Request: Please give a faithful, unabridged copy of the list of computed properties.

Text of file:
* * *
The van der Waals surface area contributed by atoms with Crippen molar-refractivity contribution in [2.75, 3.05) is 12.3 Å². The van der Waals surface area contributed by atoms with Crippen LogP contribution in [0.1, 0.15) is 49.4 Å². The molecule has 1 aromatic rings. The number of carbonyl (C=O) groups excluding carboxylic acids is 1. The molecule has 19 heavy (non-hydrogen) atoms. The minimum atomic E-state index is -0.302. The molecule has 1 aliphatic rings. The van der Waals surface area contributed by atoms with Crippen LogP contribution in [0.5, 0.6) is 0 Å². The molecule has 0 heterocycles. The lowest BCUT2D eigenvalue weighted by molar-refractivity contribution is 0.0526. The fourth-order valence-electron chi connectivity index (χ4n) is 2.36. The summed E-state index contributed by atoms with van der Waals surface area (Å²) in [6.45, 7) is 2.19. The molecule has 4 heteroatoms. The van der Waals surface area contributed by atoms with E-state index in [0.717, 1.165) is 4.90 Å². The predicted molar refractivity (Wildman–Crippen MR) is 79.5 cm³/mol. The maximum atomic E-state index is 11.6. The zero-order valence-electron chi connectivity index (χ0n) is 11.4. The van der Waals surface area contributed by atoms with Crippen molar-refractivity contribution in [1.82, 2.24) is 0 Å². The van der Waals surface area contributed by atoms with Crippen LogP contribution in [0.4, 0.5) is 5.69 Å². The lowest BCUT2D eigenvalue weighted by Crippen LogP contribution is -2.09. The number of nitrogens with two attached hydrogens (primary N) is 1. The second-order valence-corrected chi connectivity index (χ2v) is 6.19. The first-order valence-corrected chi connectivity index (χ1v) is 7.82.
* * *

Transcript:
The van der Waals surface area contributed by atoms with Crippen molar-refractivity contribution in [2.75, 3.05) is 12.3 Å². The van der Waals surface area contributed by atoms with Crippen LogP contribution in [0.1, 0.15) is 49.4 Å². The molecule has 1 aromatic rings. The number of carbonyl (C=O) groups excluding carboxylic acids is 1. The molecule has 19 heavy (non-hydrogen) atoms. The minimum atomic E-state index is -0.302. The molecule has 1 aliphatic rings. The van der Waals surface area contributed by atoms with Crippen LogP contribution in [0.5, 0.6) is 0 Å². The molecule has 0 heterocycles. The lowest BCUT2D eigenvalue weighted by molar-refractivity contribution is 0.0526. The fourth-order valence-electron chi connectivity index (χ4n) is 2.36. The summed E-state index contributed by atoms with van der Waals surface area (Å²) in [6.45, 7) is 2.19. The molecule has 4 heteroatoms. The van der Waals surface area contributed by atoms with E-state index in [0.717, 1.165) is 4.90 Å². The predicted molar refractivity (Wildman–Crippen MR) is 79.5 cm³/mol. The maximum atomic E-state index is 11.6. The zero-order valence-electron chi connectivity index (χ0n) is 11.4. The van der Waals surface area contributed by atoms with Crippen molar-refractivity contribution in [1.82, 2.24) is 0 Å². The van der Waals surface area contributed by atoms with Crippen LogP contribution in [0.4, 0.5) is 5.69 Å². The lowest BCUT2D eigenvalue weighted by Crippen LogP contribution is -2.09. The number of nitrogens with two attached hydrogens (primary N) is 1. The second-order valence-corrected chi connectivity index (χ2v) is 6.19. The first-order valence-corrected chi connectivity index (χ1v) is 7.82.